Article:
Prolonged neuromuscular blockade in two critically ill patients treated with atracurium.

Recent literature suggests that the risk of prolonged neuromuscular blockade associated with atracurium compared with other nondepolarizing neuromuscular blocking agents may be minimal. Two patients experienced prolonged weakness associated with the administration of atracurium. Both received atracurium 0.5-0.7 mg/kg/hour in combination with methylprednisolone 500-600 mg/day. Electromyographic results and creatine kinase levels were suggestive of muscular weakness in both patients. Despite high-dose corticosteroid therapy, the electromyographic evidence supporting prolonged weakness did not suggest typical corticosteroid myopathy. Although some clinicians advocate routine administration of atracurium in critically ill patients due to the relative lack of reports of prolonged weakness, this may be premature. Although there are fewer reports of atracurium-associated prolonged weakness compared with pancuronium and vecuronium, the patients we describe suggest that it may occur.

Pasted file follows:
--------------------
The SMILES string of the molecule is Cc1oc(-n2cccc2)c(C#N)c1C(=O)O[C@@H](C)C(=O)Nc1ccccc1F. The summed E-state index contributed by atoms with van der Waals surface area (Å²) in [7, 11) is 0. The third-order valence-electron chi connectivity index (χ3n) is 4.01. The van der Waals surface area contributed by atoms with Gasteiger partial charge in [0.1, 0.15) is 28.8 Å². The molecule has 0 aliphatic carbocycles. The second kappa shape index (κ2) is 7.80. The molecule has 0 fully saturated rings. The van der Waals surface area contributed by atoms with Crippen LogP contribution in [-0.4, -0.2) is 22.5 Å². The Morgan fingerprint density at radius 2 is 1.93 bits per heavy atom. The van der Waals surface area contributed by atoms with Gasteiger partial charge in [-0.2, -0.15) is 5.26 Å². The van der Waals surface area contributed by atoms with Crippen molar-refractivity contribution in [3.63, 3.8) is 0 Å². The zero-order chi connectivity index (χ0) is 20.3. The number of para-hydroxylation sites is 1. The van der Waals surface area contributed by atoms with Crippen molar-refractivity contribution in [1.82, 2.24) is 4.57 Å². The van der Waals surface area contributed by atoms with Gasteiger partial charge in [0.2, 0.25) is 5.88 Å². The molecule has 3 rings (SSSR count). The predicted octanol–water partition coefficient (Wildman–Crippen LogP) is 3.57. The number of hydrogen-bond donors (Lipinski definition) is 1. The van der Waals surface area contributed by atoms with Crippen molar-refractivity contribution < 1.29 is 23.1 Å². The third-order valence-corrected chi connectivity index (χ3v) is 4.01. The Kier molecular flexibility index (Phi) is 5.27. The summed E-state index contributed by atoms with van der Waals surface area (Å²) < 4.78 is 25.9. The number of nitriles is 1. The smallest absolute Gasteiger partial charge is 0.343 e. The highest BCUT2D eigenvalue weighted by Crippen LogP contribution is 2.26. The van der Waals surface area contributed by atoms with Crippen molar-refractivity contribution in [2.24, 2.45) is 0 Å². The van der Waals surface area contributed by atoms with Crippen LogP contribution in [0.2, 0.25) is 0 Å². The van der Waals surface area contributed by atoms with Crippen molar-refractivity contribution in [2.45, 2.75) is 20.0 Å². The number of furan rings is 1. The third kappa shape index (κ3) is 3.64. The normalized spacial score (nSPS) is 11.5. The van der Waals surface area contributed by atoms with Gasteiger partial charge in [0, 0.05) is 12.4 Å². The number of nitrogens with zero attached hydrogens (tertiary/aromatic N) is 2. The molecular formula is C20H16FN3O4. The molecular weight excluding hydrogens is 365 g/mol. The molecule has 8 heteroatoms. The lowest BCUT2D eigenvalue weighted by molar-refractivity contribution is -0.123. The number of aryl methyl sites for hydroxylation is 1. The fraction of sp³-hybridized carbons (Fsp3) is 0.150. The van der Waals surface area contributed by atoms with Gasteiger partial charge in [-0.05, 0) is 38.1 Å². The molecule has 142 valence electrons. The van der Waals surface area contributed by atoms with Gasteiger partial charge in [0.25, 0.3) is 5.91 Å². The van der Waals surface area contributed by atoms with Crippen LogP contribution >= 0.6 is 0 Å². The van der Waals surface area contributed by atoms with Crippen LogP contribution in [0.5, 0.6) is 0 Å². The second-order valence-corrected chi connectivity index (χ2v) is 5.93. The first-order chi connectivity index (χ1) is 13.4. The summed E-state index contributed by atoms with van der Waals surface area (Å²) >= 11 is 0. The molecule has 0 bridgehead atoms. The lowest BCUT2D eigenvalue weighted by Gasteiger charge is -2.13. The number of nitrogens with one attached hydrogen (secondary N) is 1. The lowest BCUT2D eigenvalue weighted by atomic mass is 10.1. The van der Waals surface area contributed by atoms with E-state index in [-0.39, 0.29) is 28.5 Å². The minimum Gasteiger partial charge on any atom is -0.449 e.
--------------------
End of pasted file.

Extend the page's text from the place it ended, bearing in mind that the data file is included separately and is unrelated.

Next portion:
AuthorsL L Hoey, S M Joslin, A Nahum, K Vance-Bryan
JournalPharmacotherapy (Pharmacotherapy) 1995 Mar-Apr Vol. 15 Issue 2 Pg. 254-9 ISSN: 0277-0008 [Print] United States
PMID7624274 (Publication Type: Case Reports, Comparative Study, Journal Article)
Chemical References
  • Atracurium
  • Vecuronium Bromide
  • Creatine Kinase
  • Pancuronium
  • Methylprednisolone
  • Aged
  • Asthma (complications)
  • Atracurium (adverse effects, pharmacology)
  • Creatine Kinase (blood)
  • Electromyography
  • Female
  • Humans
  • Hypertension (complications)
  • Intubation, Intratracheal
  • Methylprednisolone (administration & dosage)
  • Middle Aged
  • Muscle Hypotonia (chemically induced)
  • Neuromuscular Junction (drug effects)
  • Pancuronium (adverse effects, pharmacology)
  • Vecuronium Bromide (adverse effects, pharmacology)

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